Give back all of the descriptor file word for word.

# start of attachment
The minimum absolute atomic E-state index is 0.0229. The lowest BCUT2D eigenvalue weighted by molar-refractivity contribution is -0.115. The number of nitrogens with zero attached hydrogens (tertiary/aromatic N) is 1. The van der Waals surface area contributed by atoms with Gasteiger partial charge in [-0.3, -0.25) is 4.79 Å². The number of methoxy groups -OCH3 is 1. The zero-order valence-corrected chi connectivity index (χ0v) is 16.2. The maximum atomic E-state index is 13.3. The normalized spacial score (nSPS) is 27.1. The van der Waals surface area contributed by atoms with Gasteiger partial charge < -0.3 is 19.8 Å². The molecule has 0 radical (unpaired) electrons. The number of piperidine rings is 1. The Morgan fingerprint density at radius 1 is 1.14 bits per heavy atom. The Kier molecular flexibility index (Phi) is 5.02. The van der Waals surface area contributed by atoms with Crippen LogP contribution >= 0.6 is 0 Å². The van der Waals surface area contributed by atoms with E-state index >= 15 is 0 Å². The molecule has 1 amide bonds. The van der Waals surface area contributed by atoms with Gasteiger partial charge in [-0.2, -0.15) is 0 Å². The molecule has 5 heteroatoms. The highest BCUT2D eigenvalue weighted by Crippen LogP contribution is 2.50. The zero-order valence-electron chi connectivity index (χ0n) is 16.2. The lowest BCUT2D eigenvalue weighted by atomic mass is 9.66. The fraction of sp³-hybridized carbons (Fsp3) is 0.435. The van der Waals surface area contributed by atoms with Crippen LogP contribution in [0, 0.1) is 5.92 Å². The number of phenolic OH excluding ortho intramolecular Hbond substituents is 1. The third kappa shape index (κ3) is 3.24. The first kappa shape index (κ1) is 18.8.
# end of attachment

The minimum absolute atomic E-state index is 0.0229. The lowest BCUT2D eigenvalue weighted by molar-refractivity contribution is -0.115. The number of nitrogens with zero attached hydrogens (tertiary/aromatic N) is 1. The van der Waals surface area contributed by atoms with Gasteiger partial charge in [-0.3, -0.25) is 4.79 Å². The number of methoxy groups -OCH3 is 1. The zero-order valence-corrected chi connectivity index (χ0v) is 16.2. The maximum atomic E-state index is 13.3. The normalized spacial score (nSPS) is 27.1. The van der Waals surface area contributed by atoms with Gasteiger partial charge < -0.3 is 19.8 Å². The molecule has 0 radical (unpaired) electrons. The number of piperidine rings is 1. The Morgan fingerprint density at radius 1 is 1.14 bits per heavy atom. The Kier molecular flexibility index (Phi) is 5.02. The van der Waals surface area contributed by atoms with Crippen LogP contribution >= 0.6 is 0 Å². The van der Waals surface area contributed by atoms with E-state index >= 15 is 0 Å². The molecule has 1 amide bonds. The van der Waals surface area contributed by atoms with Gasteiger partial charge in [-0.2, -0.15) is 0 Å². The molecule has 5 heteroatoms. The highest BCUT2D eigenvalue weighted by Crippen LogP contribution is 2.50. The zero-order valence-electron chi connectivity index (χ0n) is 16.2. The lowest BCUT2D eigenvalue weighted by atomic mass is 9.66. The fraction of sp³-hybridized carbons (Fsp3) is 0.435. The van der Waals surface area contributed by atoms with Crippen LogP contribution in [0, 0.1) is 5.92 Å². The number of phenolic OH excluding ortho intramolecular Hbond substituents is 1. The third kappa shape index (κ3) is 3.24. The first kappa shape index (κ1) is 18.8.